Gallup/oe24 06-04-13
Karmasin/heute 04-04-13
Market/Standard 02-04-13
Hajek/ATV 31-03-13

Leave a comment

Filed under Austrian Politics, Politics

‘Choose your friends carefully’…..do guest speakers define a political party?


I have a lot of friends with different views and attitudes to the world. I include amongst my friends not only social liberals, left libertarians, and some economic liberals, but also socialist, anarchists, conservatives…..oh and I even have a friend who is a Welsh Nationalist from Leicester (England). The main point is that they all put up with me (amazingly), while I respect the fact that we all have different opinions on life, the universe, et al. Other than we get something from our friendship/association, I doubt you could tell that much about these people from the fact that they on occasion talk, eat and/or drink with me or in some cases go to watch a football match. I equally doubt that you could tell too much about me from observing these people – other than I have very long suffering friends. So I find the following quote a little less than the full true:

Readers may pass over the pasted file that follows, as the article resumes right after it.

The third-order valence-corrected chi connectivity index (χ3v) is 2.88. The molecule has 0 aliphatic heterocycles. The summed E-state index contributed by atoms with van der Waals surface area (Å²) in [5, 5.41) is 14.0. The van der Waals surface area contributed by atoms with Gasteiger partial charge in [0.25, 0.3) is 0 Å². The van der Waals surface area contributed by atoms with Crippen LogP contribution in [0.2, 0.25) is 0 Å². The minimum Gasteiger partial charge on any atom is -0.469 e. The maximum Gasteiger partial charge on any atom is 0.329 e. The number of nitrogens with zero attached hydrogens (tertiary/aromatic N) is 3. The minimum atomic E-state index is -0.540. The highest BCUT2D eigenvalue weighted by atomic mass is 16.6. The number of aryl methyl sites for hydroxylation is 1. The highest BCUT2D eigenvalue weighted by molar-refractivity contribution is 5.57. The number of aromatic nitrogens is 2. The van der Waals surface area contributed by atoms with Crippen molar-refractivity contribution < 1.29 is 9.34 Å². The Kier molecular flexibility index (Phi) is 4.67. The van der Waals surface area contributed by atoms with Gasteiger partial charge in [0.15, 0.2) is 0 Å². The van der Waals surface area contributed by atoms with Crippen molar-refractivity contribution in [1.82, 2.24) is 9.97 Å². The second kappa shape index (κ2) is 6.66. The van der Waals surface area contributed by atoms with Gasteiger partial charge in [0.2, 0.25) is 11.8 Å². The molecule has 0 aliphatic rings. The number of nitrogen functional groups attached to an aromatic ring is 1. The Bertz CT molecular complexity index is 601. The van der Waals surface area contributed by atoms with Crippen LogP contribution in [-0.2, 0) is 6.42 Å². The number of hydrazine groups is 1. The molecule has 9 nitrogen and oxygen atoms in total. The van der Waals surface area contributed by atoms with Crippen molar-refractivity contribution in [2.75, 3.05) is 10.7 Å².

‘Choose your friends carefully……You reveal your character….Not only by the company you keep…. But by the people you avoid…..’

No you don’t! We are all more complicated than that and so are relationships.

Okay, so why am I writing about this and what has this got to do with my headline ‘do guest speakers define a political party?’

Well it’s a story that’s been making the news today, when I read the article that quote popped into my head. Have a look here in der Standard (Google translate works OK) it seems the BZÖ are coming under fire for their choice of a guest speaker, with ‘far-Right’ associations, for the launch of their Kärnten State election campaign. Based on this speakers reported history it leaves me wondering why you would invite such a person to help launch your campaign if you didn’t want to be associated with their views.

Given the BZÖ (currently languishing on an average poll rating of 2.4%) look set to exit the national parliament in this year’s General Election, you could ask why does this matter. Well a number of people (including a twitter friend of mine) regularly challenge me about my use of the phrase ‘more moderate far-Right’* when describing the BZÖ’s place on the political spectrum. I also use the term ‘Right Wing Conservatives’ as over the years they seem to oscillate as a party primarily between the two positions (they have tried to reinvent themselves a number of times including as a liberal party and also a business party but they keep coming back to either far-Right or Right Conservative).